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Hey everyone.

I have seen these rats appearing more and more as feeders in the reptile hobby and I was wondering if anyone happens to know if they make good pets or not? I have heard that they can be pretty nippy, but I don't know that for a fact. If I were to obtain very young rats, are my chances better of having a pet-quality rat? Anyone else have these as pets that can share their experiences?

Thanks a lot.

Jeff H.
 

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I don't have them, but I can tell you what I've read...

This species is still mostly wild. Even hand-reared litters end up 'wild' and mostly uncontrolled. They are nippy, perhaps even bitey.

I'll admit they're adorable and I'd love to have a tame one, but unfortunately, not enough effort has been put forth by just about anyone to breed the tamer of them to create a 'pet' version of the ASFR. :)
 

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They are the descendents of wild rats, they are not domesticated like our "fancy rats." They do best in large groups. They can be quite vicious when when they have young that they feel need to be protected. As cruel as it sounds, they are feeder rats that are often given to picky snakes who don't want to eat anything else. While they are becoming more popular in the pet industry, they are still mostly bred as feeders.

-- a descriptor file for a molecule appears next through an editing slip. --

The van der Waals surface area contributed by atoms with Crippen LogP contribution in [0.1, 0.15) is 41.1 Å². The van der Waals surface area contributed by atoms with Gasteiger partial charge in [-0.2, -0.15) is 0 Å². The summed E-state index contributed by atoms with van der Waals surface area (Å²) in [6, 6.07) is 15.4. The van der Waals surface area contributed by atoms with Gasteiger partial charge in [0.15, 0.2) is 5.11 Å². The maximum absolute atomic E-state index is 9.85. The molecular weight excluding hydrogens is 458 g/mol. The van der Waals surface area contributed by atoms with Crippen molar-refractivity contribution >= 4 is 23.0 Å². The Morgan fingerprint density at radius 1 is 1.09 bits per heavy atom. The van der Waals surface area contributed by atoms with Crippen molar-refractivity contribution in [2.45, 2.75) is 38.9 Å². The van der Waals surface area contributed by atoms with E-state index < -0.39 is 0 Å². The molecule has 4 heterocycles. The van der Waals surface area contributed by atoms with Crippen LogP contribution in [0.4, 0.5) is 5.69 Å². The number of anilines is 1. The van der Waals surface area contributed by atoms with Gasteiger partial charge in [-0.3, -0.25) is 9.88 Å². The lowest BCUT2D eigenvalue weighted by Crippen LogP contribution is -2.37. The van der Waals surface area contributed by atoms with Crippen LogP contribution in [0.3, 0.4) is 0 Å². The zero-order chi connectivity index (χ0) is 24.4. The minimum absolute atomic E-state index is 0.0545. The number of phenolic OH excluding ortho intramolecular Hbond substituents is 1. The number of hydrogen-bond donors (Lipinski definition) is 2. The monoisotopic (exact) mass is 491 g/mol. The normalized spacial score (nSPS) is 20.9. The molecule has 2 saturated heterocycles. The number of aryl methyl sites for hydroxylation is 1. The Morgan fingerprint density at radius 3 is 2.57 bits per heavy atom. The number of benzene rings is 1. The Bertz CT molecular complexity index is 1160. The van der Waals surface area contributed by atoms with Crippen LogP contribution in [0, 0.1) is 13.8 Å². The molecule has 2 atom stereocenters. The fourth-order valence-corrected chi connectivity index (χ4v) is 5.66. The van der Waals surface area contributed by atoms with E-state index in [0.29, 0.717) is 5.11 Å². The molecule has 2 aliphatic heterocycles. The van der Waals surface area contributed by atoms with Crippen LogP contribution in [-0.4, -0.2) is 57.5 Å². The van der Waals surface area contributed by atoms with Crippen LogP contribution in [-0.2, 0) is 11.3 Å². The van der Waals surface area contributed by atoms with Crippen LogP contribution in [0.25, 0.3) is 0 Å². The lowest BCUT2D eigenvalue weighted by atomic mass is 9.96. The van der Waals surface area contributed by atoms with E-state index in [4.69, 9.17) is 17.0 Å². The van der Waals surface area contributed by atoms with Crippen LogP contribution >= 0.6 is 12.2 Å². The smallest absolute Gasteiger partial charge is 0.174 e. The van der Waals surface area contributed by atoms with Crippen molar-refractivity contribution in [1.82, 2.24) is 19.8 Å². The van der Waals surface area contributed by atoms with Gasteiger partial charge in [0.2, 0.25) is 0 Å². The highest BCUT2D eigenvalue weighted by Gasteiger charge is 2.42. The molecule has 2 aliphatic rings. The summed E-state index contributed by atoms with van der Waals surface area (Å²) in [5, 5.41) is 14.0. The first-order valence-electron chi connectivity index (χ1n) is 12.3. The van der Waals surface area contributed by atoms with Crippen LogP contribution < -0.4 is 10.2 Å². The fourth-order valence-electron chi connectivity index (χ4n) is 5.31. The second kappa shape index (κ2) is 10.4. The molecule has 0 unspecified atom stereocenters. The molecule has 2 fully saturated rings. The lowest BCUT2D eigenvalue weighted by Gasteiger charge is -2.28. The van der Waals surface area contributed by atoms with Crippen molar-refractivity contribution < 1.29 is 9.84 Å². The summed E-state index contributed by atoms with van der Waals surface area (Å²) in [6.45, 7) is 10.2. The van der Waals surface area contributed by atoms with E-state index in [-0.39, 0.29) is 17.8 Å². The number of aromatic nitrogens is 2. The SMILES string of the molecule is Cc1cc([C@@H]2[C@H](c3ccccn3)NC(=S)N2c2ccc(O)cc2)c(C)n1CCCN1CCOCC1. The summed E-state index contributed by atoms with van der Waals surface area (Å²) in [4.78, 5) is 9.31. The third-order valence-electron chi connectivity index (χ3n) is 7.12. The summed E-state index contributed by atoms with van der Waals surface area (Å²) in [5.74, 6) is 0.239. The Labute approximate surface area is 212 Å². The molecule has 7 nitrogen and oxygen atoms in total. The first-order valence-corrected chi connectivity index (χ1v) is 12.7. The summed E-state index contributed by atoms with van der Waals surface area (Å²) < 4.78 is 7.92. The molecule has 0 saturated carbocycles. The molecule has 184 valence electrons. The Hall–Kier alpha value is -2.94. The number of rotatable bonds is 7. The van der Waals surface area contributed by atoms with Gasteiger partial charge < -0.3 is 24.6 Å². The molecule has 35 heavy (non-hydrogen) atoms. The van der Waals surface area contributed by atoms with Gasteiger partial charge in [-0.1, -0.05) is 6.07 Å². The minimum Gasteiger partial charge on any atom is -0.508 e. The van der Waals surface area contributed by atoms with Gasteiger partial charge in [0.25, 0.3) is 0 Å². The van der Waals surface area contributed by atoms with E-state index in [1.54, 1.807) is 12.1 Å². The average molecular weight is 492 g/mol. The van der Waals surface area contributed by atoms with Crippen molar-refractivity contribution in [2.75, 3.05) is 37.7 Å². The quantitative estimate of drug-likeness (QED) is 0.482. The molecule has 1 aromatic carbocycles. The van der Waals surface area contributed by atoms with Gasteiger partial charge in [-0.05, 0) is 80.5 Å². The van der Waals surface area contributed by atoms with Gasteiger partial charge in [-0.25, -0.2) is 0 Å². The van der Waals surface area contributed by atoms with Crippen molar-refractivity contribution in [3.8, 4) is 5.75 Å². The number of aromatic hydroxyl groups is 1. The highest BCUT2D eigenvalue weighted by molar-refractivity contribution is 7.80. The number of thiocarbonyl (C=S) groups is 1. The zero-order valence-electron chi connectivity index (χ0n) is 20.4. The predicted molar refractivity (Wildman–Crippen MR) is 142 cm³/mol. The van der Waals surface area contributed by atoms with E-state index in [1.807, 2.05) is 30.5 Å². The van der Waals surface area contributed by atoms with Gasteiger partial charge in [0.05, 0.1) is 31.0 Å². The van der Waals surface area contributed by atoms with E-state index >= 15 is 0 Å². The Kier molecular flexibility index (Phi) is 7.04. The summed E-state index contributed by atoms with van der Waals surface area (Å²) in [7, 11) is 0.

They are very very cute though...I want one...unfortunately, they are illegal like most exotics are in California...
 

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Seeing as the first link for them that I found was on a python forum I assume not many keep them as pets. I couldn't believe it when the writer said that he kept 78 (males and females) in one large cage. I assume since they are being used for food that it doesn't matter if the females get pregnant. But oh my goodness are they cute little critters :) I'd love to see people start to breed them as pets.
 

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Oh I realized that :) Doing a search I came up with many articles with titles such as "Is your Python not eating?" and "Save on Pet food costs! How to Breed ASFR in your own home!"
 

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African soft furreds are used as minimally as a snake food mainly for the picky eaters.

They are very protective, and they are kept in harem groups continuously because they will kill any new rats introduced.

There are a few breeders that have managed to breed rats that are tamer, but they are by no means affectionate and stress very easily when removed from the group.

If the male were to be removed to allow the mothers to raise the young singly, she (they) would kill him on reintroduction.

Many breeders have tried to do cycle breeding, but the fact is that these are not tame at all and will kill given the opportunity. The mothers are not always pregnant as they can refuse a male when they like, and the fathers are very involved in the raising of the young. They help clean and manage and keep the little pups warm while the moms take a break.

If someone were to try and tame these rats, best to get them young, but not to expect a kind rat. They are very similar to mice in look and attitude. It will take some very hard work and many generations, but the truth is there are a few different coats and colors coming around. I have seen a picture of a red eyed fawn with a head stripe. Very gorgeous and just the tip of the ice berg.

Fawn ASF
 
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